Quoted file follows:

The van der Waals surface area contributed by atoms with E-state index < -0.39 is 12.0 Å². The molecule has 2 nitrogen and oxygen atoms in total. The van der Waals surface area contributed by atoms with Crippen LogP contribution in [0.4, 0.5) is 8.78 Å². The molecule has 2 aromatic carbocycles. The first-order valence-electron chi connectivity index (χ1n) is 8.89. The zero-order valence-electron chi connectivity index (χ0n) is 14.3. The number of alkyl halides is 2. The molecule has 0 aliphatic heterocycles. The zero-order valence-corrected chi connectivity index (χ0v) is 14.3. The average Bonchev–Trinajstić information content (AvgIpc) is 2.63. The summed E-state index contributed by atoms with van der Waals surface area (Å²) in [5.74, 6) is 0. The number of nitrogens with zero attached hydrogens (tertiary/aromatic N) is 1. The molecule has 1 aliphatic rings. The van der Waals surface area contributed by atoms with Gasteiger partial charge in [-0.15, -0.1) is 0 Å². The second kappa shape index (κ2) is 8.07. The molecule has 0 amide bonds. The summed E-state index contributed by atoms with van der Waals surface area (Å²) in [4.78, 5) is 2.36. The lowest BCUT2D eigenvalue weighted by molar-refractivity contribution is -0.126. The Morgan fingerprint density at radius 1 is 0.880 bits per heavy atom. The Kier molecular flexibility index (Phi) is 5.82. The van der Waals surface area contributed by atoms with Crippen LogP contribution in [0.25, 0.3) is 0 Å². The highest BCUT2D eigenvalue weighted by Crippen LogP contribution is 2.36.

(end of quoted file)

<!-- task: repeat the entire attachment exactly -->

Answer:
The van der Waals surface area contributed by atoms with E-state index < -0.39 is 12.0 Å². The molecule has 2 nitrogen and oxygen atoms in total. The van der Waals surface area contributed by atoms with Crippen LogP contribution in [0.4, 0.5) is 8.78 Å². The molecule has 2 aromatic carbocycles. The first-order valence-electron chi connectivity index (χ1n) is 8.89. The zero-order valence-electron chi connectivity index (χ0n) is 14.3. The number of alkyl halides is 2. The molecule has 0 aliphatic heterocycles. The zero-order valence-corrected chi connectivity index (χ0v) is 14.3. The average Bonchev–Trinajstić information content (AvgIpc) is 2.63. The summed E-state index contributed by atoms with van der Waals surface area (Å²) in [5.74, 6) is 0. The number of nitrogens with zero attached hydrogens (tertiary/aromatic N) is 1. The molecule has 1 aliphatic rings. The van der Waals surface area contributed by atoms with Gasteiger partial charge in [-0.15, -0.1) is 0 Å². The second kappa shape index (κ2) is 8.07. The molecule has 0 amide bonds. The summed E-state index contributed by atoms with van der Waals surface area (Å²) in [4.78, 5) is 2.36. The lowest BCUT2D eigenvalue weighted by molar-refractivity contribution is -0.126. The Morgan fingerprint density at radius 1 is 0.880 bits per heavy atom. The Kier molecular flexibility index (Phi) is 5.82. The van der Waals surface area contributed by atoms with Crippen LogP contribution in [0.25, 0.3) is 0 Å². The highest BCUT2D eigenvalue weighted by Crippen LogP contribution is 2.36.